In interviews, the members of Phox have a conversational style that reflects the Wisconsin band’s music—it’s playful and thoughtful, serious in its ambitions, but seriously fun when all is said and done. With folk-like delicacy, jazz-like precision and a very indie sense of irreverence, the group’s self-titled Partisan debut is one of the best underground-pop records of the year. These high-school friends will be guest editing magnetmagazine.com all week. Read our brand new feature on them.
Not only does this issue conclude Dan‘s most famous story, Ghost World (which was later compiled into a book, and even later adapted into a (disappointing) Major Hollywood Picture), but it includes a 2″x4″ insert booklet entitled “Modern Cartoonist.” Bear in mind, this thing is 20 years old. At the time it was written, comics couldn’t have been taken too much less seriously without being disregarded altogether. And I realize I have no authority on the matter, as I’m essentially a middle-schooler comparing the merits of British punk rock vs. the American spin-off bullshit. (I’m sure I’m paraphrasing SLC Punk or something, even for this incidental analogy.)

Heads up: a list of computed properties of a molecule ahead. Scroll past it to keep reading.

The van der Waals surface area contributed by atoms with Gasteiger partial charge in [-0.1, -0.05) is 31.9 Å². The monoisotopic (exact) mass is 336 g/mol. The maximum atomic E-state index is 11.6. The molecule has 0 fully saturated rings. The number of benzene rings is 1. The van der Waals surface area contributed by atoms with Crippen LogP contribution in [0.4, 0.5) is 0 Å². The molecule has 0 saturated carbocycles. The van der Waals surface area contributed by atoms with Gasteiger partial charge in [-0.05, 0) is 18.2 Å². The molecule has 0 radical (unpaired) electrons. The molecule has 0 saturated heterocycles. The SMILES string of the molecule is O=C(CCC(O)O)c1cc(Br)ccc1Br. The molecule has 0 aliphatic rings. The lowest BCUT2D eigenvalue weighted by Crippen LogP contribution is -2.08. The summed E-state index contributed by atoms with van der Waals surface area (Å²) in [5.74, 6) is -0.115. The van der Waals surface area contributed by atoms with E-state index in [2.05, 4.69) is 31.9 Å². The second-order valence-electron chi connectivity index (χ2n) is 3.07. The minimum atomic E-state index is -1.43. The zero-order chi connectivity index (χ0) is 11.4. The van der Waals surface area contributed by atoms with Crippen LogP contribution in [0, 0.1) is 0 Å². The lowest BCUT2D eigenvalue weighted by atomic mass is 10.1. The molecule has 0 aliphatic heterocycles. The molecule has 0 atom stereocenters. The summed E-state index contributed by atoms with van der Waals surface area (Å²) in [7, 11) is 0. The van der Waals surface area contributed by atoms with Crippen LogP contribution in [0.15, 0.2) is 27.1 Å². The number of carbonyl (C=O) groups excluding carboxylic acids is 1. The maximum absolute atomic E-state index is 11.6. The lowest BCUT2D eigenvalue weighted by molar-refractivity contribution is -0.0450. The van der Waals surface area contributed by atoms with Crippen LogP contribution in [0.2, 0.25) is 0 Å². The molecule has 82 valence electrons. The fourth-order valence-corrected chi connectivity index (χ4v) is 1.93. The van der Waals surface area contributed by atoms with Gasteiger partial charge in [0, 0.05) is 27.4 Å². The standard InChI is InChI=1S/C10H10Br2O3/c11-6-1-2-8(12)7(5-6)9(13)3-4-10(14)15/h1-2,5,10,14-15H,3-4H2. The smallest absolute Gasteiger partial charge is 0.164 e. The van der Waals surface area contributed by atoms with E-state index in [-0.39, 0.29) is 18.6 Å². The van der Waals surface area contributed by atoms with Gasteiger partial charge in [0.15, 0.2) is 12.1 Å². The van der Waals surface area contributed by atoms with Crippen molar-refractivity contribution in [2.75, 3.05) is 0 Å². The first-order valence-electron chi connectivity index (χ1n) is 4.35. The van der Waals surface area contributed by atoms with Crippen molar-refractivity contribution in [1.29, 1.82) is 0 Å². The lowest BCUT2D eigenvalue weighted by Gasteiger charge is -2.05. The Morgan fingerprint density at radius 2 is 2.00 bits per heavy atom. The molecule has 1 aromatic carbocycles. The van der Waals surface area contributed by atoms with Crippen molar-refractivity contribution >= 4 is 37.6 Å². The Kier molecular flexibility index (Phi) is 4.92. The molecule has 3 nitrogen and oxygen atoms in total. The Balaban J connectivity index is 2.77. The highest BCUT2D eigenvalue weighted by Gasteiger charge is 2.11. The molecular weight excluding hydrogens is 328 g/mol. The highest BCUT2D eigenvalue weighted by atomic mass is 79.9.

But if nothing else, this fantastic piece of experimental literature defines its medium with compassion and finesse. In Dan’s words:
“Think of the comic panel (or page or story) as a living mechanism with, for example, the text representing the brain (the internal; ideas, religion) and the pictures representing the body (the external; biology, etc.), brought to life by the almost tangible spark created by the perfect juxtaposition of panels in sequence.”